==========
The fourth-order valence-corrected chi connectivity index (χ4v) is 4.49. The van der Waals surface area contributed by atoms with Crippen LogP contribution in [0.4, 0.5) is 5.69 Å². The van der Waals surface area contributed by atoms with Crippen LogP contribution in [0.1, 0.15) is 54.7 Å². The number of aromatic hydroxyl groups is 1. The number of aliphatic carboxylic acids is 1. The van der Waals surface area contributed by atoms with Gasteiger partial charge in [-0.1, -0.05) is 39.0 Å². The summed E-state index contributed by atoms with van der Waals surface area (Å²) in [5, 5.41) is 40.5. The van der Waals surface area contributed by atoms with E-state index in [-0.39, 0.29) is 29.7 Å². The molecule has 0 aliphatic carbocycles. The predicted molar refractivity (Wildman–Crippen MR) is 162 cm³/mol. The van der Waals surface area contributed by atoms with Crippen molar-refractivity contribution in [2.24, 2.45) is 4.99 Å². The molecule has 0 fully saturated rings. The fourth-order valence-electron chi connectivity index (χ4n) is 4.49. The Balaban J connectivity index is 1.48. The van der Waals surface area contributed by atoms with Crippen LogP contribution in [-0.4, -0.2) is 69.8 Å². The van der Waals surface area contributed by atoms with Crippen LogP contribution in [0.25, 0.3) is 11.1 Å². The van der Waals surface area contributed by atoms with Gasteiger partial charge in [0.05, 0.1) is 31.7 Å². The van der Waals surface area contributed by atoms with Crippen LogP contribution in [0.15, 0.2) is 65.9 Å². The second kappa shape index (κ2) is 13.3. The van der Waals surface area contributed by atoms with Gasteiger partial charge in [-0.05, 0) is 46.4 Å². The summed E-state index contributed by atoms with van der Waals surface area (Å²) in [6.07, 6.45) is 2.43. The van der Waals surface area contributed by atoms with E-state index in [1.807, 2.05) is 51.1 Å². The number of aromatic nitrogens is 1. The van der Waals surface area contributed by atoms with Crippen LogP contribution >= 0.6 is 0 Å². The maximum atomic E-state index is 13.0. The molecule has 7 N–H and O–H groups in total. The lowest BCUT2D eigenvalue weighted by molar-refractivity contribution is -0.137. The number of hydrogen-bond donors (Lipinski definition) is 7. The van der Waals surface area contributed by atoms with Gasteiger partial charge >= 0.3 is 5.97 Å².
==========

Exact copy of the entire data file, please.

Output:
The fourth-order valence-corrected chi connectivity index (χ4v) is 4.49. The van der Waals surface area contributed by atoms with Crippen LogP contribution in [0.4, 0.5) is 5.69 Å². The van der Waals surface area contributed by atoms with Crippen LogP contribution in [0.1, 0.15) is 54.7 Å². The number of aromatic hydroxyl groups is 1. The number of aliphatic carboxylic acids is 1. The van der Waals surface area contributed by atoms with Gasteiger partial charge in [-0.1, -0.05) is 39.0 Å². The summed E-state index contributed by atoms with van der Waals surface area (Å²) in [5, 5.41) is 40.5. The van der Waals surface area contributed by atoms with E-state index in [-0.39, 0.29) is 29.7 Å². The molecule has 0 aliphatic carbocycles. The predicted molar refractivity (Wildman–Crippen MR) is 162 cm³/mol. The van der Waals surface area contributed by atoms with Crippen molar-refractivity contribution in [2.24, 2.45) is 4.99 Å². The molecule has 0 fully saturated rings. The fourth-order valence-electron chi connectivity index (χ4n) is 4.49. The Balaban J connectivity index is 1.48. The van der Waals surface area contributed by atoms with Crippen LogP contribution in [-0.4, -0.2) is 69.8 Å². The van der Waals surface area contributed by atoms with Crippen LogP contribution in [0.25, 0.3) is 11.1 Å². The van der Waals surface area contributed by atoms with Gasteiger partial charge in [0.05, 0.1) is 31.7 Å². The van der Waals surface area contributed by atoms with Crippen LogP contribution in [0.15, 0.2) is 65.9 Å². The second kappa shape index (κ2) is 13.3. The van der Waals surface area contributed by atoms with Gasteiger partial charge in [-0.05, 0) is 46.4 Å². The summed E-state index contributed by atoms with van der Waals surface area (Å²) in [6.07, 6.45) is 2.43. The van der Waals surface area contributed by atoms with E-state index in [1.807, 2.05) is 51.1 Å². The number of aromatic nitrogens is 1. The van der Waals surface area contributed by atoms with Crippen LogP contribution >= 0.6 is 0 Å². The maximum atomic E-state index is 13.0. The molecule has 7 N–H and O–H groups in total. The lowest BCUT2D eigenvalue weighted by molar-refractivity contribution is -0.137. The number of hydrogen-bond donors (Lipinski definition) is 7. The van der Waals surface area contributed by atoms with Gasteiger partial charge >= 0.3 is 5.97 Å².